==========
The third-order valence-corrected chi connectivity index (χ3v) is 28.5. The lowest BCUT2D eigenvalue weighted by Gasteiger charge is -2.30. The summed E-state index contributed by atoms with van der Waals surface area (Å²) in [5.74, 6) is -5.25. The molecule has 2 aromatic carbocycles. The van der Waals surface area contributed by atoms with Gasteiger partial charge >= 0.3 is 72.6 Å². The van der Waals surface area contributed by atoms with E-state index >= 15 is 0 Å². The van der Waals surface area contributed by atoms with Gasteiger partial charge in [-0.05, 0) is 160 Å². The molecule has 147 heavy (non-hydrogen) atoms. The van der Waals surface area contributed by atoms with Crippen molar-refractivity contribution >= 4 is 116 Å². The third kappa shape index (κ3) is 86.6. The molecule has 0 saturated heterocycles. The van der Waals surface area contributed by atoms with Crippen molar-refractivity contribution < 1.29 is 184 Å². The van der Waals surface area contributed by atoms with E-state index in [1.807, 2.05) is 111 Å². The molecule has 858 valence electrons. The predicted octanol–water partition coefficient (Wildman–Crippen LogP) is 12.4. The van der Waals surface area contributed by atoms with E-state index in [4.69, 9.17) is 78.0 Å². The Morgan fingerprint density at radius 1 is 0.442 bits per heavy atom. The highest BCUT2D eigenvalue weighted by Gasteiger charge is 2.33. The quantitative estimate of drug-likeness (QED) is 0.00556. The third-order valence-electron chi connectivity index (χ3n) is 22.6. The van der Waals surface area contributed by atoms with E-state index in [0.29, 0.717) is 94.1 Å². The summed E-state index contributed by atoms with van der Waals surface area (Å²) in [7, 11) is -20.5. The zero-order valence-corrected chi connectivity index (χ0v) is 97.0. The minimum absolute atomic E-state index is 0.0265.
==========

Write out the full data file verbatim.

The third-order valence-corrected chi connectivity index (χ3v) is 28.5. The lowest BCUT2D eigenvalue weighted by Gasteiger charge is -2.30. The summed E-state index contributed by atoms with van der Waals surface area (Å²) in [5.74, 6) is -5.25. The molecule has 2 aromatic carbocycles. The van der Waals surface area contributed by atoms with Gasteiger partial charge >= 0.3 is 72.6 Å². The van der Waals surface area contributed by atoms with E-state index >= 15 is 0 Å². The van der Waals surface area contributed by atoms with Gasteiger partial charge in [-0.05, 0) is 160 Å². The molecule has 147 heavy (non-hydrogen) atoms. The van der Waals surface area contributed by atoms with Crippen molar-refractivity contribution >= 4 is 116 Å². The third kappa shape index (κ3) is 86.6. The molecule has 0 saturated heterocycles. The van der Waals surface area contributed by atoms with Crippen molar-refractivity contribution < 1.29 is 184 Å². The van der Waals surface area contributed by atoms with E-state index in [1.807, 2.05) is 111 Å². The molecule has 858 valence electrons. The predicted octanol–water partition coefficient (Wildman–Crippen LogP) is 12.4. The van der Waals surface area contributed by atoms with E-state index in [4.69, 9.17) is 78.0 Å². The Morgan fingerprint density at radius 1 is 0.442 bits per heavy atom. The highest BCUT2D eigenvalue weighted by Gasteiger charge is 2.33. The quantitative estimate of drug-likeness (QED) is 0.00556. The third-order valence-electron chi connectivity index (χ3n) is 22.6. The van der Waals surface area contributed by atoms with E-state index in [0.29, 0.717) is 94.1 Å². The summed E-state index contributed by atoms with van der Waals surface area (Å²) in [7, 11) is -20.5. The zero-order valence-corrected chi connectivity index (χ0v) is 97.0. The minimum absolute atomic E-state index is 0.0265.